Warmer waters as a result of climate change could shrink the size of fish by 20 to 30 percent, a new study by researchers at the University of British Columbia (UBC) has claimed.
In a statement on Monday, co-author William Cheung said that fish, as cold blooded animals, were not able to regulate their body temperatures.
When the waters they are in become warmer their metabolism accelerates, and they require more oxygen to sustain their body functions. "There is a point where the gills cannot supply enough oxygen for a larger body, so the fish just stops growing larger," Cheung added.
Lead author Daniel Pauly said that when fish grow into adulthood their body mass becomes larger and their demand for oxygen grows.
The surface area of the gills, where oxygen is gathered, does not grow at the same rate as the rest of the body. Pauly described this as the "gill-oxygen limitation theory."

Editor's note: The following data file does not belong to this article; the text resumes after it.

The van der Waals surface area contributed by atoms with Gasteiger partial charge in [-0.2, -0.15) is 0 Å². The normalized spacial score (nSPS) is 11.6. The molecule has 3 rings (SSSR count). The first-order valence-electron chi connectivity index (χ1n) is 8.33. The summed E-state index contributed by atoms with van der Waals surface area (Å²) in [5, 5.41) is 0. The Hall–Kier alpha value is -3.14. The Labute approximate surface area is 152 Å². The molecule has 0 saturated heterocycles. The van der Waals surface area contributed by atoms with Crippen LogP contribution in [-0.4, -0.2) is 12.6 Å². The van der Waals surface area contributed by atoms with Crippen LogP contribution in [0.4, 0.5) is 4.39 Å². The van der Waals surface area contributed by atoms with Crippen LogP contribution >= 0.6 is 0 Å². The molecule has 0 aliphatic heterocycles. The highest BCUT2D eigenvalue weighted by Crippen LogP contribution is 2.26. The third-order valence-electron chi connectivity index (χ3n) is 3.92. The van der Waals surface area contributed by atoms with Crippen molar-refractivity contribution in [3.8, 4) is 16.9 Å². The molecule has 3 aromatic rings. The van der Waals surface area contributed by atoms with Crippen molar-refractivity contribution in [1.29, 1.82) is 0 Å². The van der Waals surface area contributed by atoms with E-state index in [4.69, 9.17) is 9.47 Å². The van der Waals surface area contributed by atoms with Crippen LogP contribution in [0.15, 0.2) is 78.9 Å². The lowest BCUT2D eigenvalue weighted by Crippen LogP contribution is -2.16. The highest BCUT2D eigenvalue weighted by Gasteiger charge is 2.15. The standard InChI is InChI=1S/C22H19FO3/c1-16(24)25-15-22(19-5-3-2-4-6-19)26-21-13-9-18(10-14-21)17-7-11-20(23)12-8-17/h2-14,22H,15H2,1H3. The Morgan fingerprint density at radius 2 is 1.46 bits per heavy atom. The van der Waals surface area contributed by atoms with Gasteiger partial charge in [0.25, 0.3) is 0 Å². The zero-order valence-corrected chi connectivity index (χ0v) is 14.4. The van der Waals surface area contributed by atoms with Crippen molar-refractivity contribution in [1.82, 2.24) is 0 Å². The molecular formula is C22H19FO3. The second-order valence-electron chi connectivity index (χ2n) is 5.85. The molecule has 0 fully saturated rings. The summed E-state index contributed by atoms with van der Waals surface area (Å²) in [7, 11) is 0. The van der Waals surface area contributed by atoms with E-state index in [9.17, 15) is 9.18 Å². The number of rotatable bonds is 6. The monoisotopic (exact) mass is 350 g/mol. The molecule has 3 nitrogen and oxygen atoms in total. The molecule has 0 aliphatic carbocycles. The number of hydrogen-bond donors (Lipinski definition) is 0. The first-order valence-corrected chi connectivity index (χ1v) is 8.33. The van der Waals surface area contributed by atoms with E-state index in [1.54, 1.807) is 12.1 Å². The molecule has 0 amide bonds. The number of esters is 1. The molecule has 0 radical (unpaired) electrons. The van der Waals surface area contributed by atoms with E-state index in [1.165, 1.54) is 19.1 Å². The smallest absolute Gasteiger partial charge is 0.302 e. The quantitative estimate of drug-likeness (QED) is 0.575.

The impacts of climate change are already being felt by some animals. The WWF has described polar bears, for example, as the "poster child for the impacts of climate change on species." Polar bears' reliance on sea ice, according to the WWF, makes them "highly vulnerable" to a changing climate.
The UBC study, "Sound physiological knowledge and principles in modeling shrinking fishes under climate change", was published in the journal Global Change Biology.